Psychologist Mary Main and her collaborators used Grice’s maxims to describe how unresolved childhood trauma and loss can affect a person’s state of mind regarding important relationships in their life. They found people with unresolved trauma could be identified by failures in the quality, quantity, relation and manner of the stories they told during an emotionally taxing interview about those relationships.
It is a short leap from that research to high-stakes conversations in an emergency department or doctor’s office where someone like Florence struggles to make her condition clear and receive the help they need.
Styles of narrative incoherence
There are two common patterns of incoherence in these interactions. Florence’s pattern is called preoccupied. Her anxiety is obvious. She is too overwhelmed by fear to organize her thoughts. She presents events out of sequence; her thoughts are unfinished; there are too many details; it is hard to tell the signal from the noise.
As a result, it can seem like the story of Florence’s health is a jigsaw puzzle and all the pieces have been dumped on the table at once. A listener feels baffled and frustrated. The doctor may start his note with the comment “poor historian.”
The second pattern of narrative incoherence is quite different from Florence’s preoccupied pattern of providing too much disorganzied information. A person with a dismissing pattern tends to provide conclusions without evidence, and generalizations without examples.
Q: “How does that feel?” A: “Same as always.”
Q: “How long has this been going on?” A: “A while.”
The conversation is short and at its end a health-care provider is unilluminated. While someone like Florence wears her anxiety on her sleeve, a person with the dismissing style keeps their cards close to their chest. A listener feels uninvited to ask more.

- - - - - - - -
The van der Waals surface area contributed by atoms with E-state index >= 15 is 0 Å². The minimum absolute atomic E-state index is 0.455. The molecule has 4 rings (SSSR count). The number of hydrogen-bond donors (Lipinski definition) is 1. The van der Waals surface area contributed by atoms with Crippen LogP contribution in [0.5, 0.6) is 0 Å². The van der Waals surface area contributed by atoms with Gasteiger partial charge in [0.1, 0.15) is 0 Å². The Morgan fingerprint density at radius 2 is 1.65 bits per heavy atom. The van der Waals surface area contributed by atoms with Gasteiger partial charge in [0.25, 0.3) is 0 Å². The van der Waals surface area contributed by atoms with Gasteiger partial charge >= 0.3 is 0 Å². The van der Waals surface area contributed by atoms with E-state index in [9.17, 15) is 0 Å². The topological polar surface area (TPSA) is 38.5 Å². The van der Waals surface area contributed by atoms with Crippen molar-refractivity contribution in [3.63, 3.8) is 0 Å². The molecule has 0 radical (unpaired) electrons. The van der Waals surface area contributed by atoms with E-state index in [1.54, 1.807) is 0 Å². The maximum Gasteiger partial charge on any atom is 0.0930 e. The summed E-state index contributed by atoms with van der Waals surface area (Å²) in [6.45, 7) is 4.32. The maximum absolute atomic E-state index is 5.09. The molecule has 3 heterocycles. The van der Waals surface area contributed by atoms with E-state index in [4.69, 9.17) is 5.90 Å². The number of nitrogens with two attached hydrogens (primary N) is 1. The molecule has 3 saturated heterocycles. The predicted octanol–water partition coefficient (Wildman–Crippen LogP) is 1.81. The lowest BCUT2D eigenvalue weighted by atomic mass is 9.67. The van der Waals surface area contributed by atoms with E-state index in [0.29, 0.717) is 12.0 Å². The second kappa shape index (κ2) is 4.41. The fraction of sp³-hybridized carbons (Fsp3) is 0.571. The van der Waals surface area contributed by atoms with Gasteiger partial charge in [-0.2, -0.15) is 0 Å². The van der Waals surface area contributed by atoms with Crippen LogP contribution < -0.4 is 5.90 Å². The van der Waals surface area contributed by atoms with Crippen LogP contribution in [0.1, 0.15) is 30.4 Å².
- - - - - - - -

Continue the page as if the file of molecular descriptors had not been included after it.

If Florence and her health-care providers are able to recognize that trouble telling her own story is a clue to what is going on — not just a marker that she is a “poor historian” — they can take steps to meet the challenge. Some steps Florence can take include:
Bringing a friend with her who helps her stay calm and organized.
Explaining that she is anxious and needs a little time to describe the trouble.
Making notes in advance about her most important points and questions.
Even more importantly, health-care workers need to recognize the face of fear. The doctor can help Florence to organize her thoughts instead of interrupting to interrogate her. They can help each other to find the story that allows her dizziness to be understood.
Every patient is forced to be a storyteller; a health-care professional’s job is to make them an excellent one.
This article is republished from The Conversation, a nonprofit news site dedicated to sharing ideas from academic experts. It was written by: Robert Maunder, University of Toronto and Jon Hunter, University of Toronto.
The authors do not work for, consult, own shares in or receive funding from any company or organisation that would benefit from this article, and have disclosed no relevant affiliations beyond their academic appointment.